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*To*: gls@ZARATHUSTRA.THINK.COM*Subject*: negative index for the sequence*From*: Hiroshi G. Okuno <Okuno@SUMEX-AIM.ARPA>*Date*: Sat 21 Jun 86 00:27:34-PDT*Cc*: common-lisp@SU-AI.ARPA*In-reply-to*: <860619212728.1.GLS@THORLAC.THINK.COM>

> Well, SUBSEQ must check the length if it is defined to SIGNAL an error for > an out-of-bound index. > > --Guy If the length check is performed in SUBSEQ, a negative index may be considered as a convention of -n == (- (length <object>) n) where n > 0. For example, (subseq #(a b c d e) -3 -1) = (subseq #(a b c d e) 2 4) = #(c d e) Of course, if the non-negative index which corresponds to a negative one exceeds the bound of the sequence, an error is signalled. This convention is very useful for string manipulations. In fact, a negative index is supported in TAO and used extensively in a kana-kanji conversion programs. - Gitchang - -------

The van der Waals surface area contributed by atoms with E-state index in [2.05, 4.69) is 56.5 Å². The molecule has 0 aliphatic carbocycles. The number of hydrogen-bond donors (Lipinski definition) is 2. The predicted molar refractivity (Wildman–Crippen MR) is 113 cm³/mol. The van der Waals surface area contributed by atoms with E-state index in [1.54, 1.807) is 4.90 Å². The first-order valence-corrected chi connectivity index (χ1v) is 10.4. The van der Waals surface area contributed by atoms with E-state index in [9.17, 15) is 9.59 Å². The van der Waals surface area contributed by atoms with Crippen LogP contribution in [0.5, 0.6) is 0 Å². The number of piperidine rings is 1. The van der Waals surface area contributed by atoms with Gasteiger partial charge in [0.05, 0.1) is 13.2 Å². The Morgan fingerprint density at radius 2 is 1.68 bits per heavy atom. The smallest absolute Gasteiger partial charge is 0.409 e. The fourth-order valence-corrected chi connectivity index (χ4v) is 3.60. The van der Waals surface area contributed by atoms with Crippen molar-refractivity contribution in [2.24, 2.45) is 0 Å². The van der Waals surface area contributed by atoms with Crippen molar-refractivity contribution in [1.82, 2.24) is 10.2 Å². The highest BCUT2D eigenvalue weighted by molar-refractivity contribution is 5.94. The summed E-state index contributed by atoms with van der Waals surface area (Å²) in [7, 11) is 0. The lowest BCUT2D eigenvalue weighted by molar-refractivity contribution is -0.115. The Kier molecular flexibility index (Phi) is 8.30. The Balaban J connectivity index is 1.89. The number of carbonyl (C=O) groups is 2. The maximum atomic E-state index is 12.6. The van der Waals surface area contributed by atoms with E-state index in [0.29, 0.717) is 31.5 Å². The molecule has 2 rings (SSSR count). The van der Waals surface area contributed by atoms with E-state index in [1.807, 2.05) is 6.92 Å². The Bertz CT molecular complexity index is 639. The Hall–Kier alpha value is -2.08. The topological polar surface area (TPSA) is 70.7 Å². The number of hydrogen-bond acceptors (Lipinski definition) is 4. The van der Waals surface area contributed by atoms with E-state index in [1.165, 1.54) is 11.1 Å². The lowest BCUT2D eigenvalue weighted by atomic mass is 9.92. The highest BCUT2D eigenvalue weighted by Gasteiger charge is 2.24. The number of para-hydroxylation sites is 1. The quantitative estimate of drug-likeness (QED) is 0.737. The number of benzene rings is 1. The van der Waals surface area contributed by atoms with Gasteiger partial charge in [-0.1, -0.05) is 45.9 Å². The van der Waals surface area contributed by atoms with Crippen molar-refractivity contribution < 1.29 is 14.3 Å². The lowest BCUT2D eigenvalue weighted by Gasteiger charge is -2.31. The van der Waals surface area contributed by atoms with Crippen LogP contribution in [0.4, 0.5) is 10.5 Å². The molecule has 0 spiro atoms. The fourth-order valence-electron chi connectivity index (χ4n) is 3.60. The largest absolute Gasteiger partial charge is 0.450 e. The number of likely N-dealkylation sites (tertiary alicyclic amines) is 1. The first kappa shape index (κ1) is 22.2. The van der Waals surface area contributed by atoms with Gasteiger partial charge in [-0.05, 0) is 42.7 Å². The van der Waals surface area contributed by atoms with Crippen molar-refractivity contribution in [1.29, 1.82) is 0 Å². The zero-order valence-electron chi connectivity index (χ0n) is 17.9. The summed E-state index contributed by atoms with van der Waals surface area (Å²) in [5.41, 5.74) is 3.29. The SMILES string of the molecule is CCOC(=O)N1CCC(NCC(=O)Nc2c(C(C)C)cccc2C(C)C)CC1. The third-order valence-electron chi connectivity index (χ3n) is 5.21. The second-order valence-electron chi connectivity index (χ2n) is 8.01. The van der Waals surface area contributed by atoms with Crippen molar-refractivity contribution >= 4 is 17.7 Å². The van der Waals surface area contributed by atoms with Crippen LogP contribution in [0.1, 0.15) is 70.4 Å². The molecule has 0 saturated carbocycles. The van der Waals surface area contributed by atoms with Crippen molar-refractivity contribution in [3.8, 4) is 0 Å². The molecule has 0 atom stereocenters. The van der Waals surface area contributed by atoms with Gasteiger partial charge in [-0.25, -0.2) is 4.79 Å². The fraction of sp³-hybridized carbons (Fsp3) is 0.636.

**Follow-Ups**:**negative index for the sequence (correction)***From:*Hiroshi G. Okuno <Okuno@SUMEX-AIM.ARPA>

**References**:**out-of-range subsequences***From:*Guy Steele <gls@Think.COM>

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